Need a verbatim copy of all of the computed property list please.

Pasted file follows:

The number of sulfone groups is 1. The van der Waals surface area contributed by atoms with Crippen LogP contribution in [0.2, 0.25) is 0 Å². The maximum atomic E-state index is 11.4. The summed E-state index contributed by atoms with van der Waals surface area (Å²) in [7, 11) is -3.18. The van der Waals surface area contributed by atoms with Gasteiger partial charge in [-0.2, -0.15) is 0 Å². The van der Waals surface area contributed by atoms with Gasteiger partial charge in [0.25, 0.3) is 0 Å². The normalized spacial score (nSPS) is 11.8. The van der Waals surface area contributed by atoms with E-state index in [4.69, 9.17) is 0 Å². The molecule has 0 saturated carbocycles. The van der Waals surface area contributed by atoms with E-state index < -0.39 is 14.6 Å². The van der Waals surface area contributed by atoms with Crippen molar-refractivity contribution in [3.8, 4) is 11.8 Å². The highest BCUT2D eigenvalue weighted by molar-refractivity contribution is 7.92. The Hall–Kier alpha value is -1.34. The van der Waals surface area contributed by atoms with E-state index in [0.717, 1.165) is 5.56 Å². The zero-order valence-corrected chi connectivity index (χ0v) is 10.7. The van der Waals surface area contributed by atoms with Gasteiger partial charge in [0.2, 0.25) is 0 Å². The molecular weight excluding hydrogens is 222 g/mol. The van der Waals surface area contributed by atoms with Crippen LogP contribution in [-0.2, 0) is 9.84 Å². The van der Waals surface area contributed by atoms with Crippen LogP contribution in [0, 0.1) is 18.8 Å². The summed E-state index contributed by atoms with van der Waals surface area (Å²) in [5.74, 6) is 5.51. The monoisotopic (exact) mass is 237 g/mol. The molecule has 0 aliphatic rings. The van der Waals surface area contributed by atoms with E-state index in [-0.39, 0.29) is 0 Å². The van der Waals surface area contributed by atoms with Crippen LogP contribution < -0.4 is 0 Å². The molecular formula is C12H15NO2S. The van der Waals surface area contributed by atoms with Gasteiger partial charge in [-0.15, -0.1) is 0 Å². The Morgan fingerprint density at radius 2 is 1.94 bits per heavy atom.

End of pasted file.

The number of sulfone groups is 1. The van der Waals surface area contributed by atoms with Crippen LogP contribution in [0.2, 0.25) is 0 Å². The maximum atomic E-state index is 11.4. The summed E-state index contributed by atoms with van der Waals surface area (Å²) in [7, 11) is -3.18. The van der Waals surface area contributed by atoms with Gasteiger partial charge in [-0.2, -0.15) is 0 Å². The van der Waals surface area contributed by atoms with Gasteiger partial charge in [0.25, 0.3) is 0 Å². The normalized spacial score (nSPS) is 11.8. The van der Waals surface area contributed by atoms with E-state index in [4.69, 9.17) is 0 Å². The molecule has 0 saturated carbocycles. The van der Waals surface area contributed by atoms with E-state index < -0.39 is 14.6 Å². The van der Waals surface area contributed by atoms with Crippen molar-refractivity contribution in [3.8, 4) is 11.8 Å². The highest BCUT2D eigenvalue weighted by molar-refractivity contribution is 7.92. The Hall–Kier alpha value is -1.34. The van der Waals surface area contributed by atoms with E-state index in [0.717, 1.165) is 5.56 Å². The zero-order valence-corrected chi connectivity index (χ0v) is 10.7. The van der Waals surface area contributed by atoms with Gasteiger partial charge in [0.2, 0.25) is 0 Å². The molecular weight excluding hydrogens is 222 g/mol. The van der Waals surface area contributed by atoms with Crippen LogP contribution in [-0.2, 0) is 9.84 Å². The van der Waals surface area contributed by atoms with Crippen LogP contribution in [0, 0.1) is 18.8 Å². The summed E-state index contributed by atoms with van der Waals surface area (Å²) in [5.74, 6) is 5.51. The monoisotopic (exact) mass is 237 g/mol. The molecule has 0 aliphatic rings. The van der Waals surface area contributed by atoms with E-state index in [-0.39, 0.29) is 0 Å². The van der Waals surface area contributed by atoms with Crippen LogP contribution < -0.4 is 0 Å². The molecular formula is C12H15NO2S. The van der Waals surface area contributed by atoms with Gasteiger partial charge in [-0.15, -0.1) is 0 Å². The Morgan fingerprint density at radius 2 is 1.94 bits per heavy atom.